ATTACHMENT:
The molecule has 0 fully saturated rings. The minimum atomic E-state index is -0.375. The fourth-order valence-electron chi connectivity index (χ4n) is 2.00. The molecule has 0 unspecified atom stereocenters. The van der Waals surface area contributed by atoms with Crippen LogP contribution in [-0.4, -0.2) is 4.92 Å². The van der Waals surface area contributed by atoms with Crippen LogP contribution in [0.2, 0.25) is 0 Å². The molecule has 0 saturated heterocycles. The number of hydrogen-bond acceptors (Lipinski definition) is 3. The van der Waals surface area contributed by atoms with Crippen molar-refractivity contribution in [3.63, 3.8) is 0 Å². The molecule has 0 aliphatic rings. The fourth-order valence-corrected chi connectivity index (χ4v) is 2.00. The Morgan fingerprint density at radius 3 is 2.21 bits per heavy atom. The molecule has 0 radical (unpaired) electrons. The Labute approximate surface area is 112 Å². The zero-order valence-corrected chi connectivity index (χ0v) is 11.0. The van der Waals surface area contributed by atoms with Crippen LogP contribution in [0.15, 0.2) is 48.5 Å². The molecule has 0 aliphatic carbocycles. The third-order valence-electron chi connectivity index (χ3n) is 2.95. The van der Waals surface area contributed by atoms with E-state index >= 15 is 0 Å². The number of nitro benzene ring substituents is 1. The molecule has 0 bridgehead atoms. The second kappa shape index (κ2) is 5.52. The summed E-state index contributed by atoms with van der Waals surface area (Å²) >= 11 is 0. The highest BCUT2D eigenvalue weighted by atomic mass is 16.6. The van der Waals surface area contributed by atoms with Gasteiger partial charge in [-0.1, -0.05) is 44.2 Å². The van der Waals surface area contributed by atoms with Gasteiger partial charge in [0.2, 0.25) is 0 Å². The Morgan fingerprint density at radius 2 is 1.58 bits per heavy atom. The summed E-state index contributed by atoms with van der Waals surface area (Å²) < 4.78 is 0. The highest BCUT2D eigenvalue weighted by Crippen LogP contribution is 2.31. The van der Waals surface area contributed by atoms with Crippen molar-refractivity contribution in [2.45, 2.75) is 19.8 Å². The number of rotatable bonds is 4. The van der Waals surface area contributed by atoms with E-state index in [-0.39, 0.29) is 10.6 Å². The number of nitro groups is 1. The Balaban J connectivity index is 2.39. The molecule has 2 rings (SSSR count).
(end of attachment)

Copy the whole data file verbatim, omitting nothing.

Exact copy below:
The molecule has 0 fully saturated rings. The minimum atomic E-state index is -0.375. The fourth-order valence-electron chi connectivity index (χ4n) is 2.00. The molecule has 0 unspecified atom stereocenters. The van der Waals surface area contributed by atoms with Crippen LogP contribution in [-0.4, -0.2) is 4.92 Å². The van der Waals surface area contributed by atoms with Crippen LogP contribution in [0.2, 0.25) is 0 Å². The molecule has 0 saturated heterocycles. The number of hydrogen-bond acceptors (Lipinski definition) is 3. The van der Waals surface area contributed by atoms with Crippen molar-refractivity contribution in [3.63, 3.8) is 0 Å². The molecule has 0 aliphatic rings. The fourth-order valence-corrected chi connectivity index (χ4v) is 2.00. The Morgan fingerprint density at radius 3 is 2.21 bits per heavy atom. The molecule has 0 radical (unpaired) electrons. The Labute approximate surface area is 112 Å². The zero-order valence-corrected chi connectivity index (χ0v) is 11.0. The van der Waals surface area contributed by atoms with Crippen LogP contribution in [0.15, 0.2) is 48.5 Å². The molecule has 0 aliphatic carbocycles. The third-order valence-electron chi connectivity index (χ3n) is 2.95. The van der Waals surface area contributed by atoms with E-state index >= 15 is 0 Å². The number of nitro benzene ring substituents is 1. The molecule has 0 bridgehead atoms. The second kappa shape index (κ2) is 5.52. The summed E-state index contributed by atoms with van der Waals surface area (Å²) >= 11 is 0. The highest BCUT2D eigenvalue weighted by atomic mass is 16.6. The van der Waals surface area contributed by atoms with Gasteiger partial charge in [-0.1, -0.05) is 44.2 Å². The van der Waals surface area contributed by atoms with Gasteiger partial charge in [0.2, 0.25) is 0 Å². The Morgan fingerprint density at radius 2 is 1.58 bits per heavy atom. The summed E-state index contributed by atoms with van der Waals surface area (Å²) < 4.78 is 0. The highest BCUT2D eigenvalue weighted by Crippen LogP contribution is 2.31. The van der Waals surface area contributed by atoms with Crippen molar-refractivity contribution in [2.45, 2.75) is 19.8 Å². The number of rotatable bonds is 4. The van der Waals surface area contributed by atoms with E-state index in [-0.39, 0.29) is 10.6 Å². The number of nitro groups is 1. The Balaban J connectivity index is 2.39. The molecule has 2 rings (SSSR count).